People with musical anhedonia have reduced connectivity between brain areas associated with reward and sound processing, a new study reports.
Inflammation appears to reduce reward response in females. Reduced activity in the brain's reward system is a key component of anhedonia, the loss of enjoyment in activities, a core feature of depression. The findings may explain why depression is more prevalent in women than in men.
Patients with schizophrenia, but not those with social anhedonia, exhibited deficits in real-life social network size. Those with schizophrenia and those with social anhedonia had reversals functional connectivity to one another. People with schizophrenia showed decreased segregation and functional connectivity in brain areas associated with social behaviors, while those with social anhedonia had an increase in connectivity and segregation.
Rats susceptible to anhedonia have more serotonin neurons in the ventral dorsal raphe nucleus. However, activating neurons in the central amygdala reduced the serotonin signaling and lowered the effects of social stress.
Researchers have identified an exceptional mouse model of schizophrenia. The study identified a mutant mouse lacking the Schnurri-2 protein (Shn-2 KO) that exhibits behavioral deficits and other brain features consistent with schizophrenia.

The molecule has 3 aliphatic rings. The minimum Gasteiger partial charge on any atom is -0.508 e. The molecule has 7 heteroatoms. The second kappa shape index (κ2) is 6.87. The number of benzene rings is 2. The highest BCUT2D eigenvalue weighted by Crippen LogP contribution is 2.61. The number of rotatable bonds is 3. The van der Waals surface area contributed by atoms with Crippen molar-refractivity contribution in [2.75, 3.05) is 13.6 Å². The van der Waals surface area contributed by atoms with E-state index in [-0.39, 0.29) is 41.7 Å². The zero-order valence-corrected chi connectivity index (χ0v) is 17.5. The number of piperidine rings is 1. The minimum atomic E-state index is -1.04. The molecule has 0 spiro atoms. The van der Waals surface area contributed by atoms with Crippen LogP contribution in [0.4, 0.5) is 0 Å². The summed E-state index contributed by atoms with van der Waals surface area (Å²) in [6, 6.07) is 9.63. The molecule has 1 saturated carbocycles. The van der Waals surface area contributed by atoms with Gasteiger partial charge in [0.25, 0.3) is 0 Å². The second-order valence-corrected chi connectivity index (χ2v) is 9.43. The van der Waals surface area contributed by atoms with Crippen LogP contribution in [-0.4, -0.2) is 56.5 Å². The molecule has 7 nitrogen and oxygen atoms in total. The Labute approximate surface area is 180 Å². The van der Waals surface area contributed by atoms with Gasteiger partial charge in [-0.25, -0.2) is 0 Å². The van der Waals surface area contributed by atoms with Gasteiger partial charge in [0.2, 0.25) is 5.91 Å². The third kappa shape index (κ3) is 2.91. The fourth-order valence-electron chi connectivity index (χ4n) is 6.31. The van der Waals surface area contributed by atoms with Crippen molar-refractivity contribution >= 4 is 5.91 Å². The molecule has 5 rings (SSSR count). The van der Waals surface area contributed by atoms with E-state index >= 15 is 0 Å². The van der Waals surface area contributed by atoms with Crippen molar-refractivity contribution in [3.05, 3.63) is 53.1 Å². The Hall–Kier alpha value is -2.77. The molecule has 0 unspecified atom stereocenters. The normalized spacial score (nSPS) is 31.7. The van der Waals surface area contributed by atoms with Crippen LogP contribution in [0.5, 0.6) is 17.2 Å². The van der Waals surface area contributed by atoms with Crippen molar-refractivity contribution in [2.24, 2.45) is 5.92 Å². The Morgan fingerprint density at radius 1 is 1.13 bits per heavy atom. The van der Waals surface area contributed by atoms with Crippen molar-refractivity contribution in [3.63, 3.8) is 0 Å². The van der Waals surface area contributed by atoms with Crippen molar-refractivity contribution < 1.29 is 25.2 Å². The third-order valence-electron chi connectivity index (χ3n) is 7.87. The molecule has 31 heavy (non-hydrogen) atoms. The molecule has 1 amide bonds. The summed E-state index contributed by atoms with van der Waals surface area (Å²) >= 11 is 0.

Researchers find high level of inflammation markers in the blood of people with depression. The research indicates persistent inflammation affects brain areas associated with the more stubborn symptoms of depression.
Using fMRI to examine the brains of children while resting, researchers discover anhedonia is associated with hyperconnectivity between the cingulo-opercular network and ventral striatum.
Study links anhedonia, or the loss of pleasure, to the early onset of frontotemporal dementia. Neuroimaging revealed symptoms of anhedonia were marked by atrophy in the frontal and striatal brain areas of those with FTD.
Stanford researchers have identified five new categories of specific symptoms and brain area activation that can be applied to the diagnosis of anxiety and depression in a more specific manner.
A new study reveals a brain region that contributes to anhedonia, the loss of pleasure, in those with depression. The study also shows how ketamine acts on this brain region, explaining why the drug appears to be so effective at treating anhedonia.
Ezogabine, a drug that opens up the KCNQ2/3 type potassium channel, significantly improved symptoms of depression and anhedonia.
In depressed people, the habenula functions abnormally, a new study reports.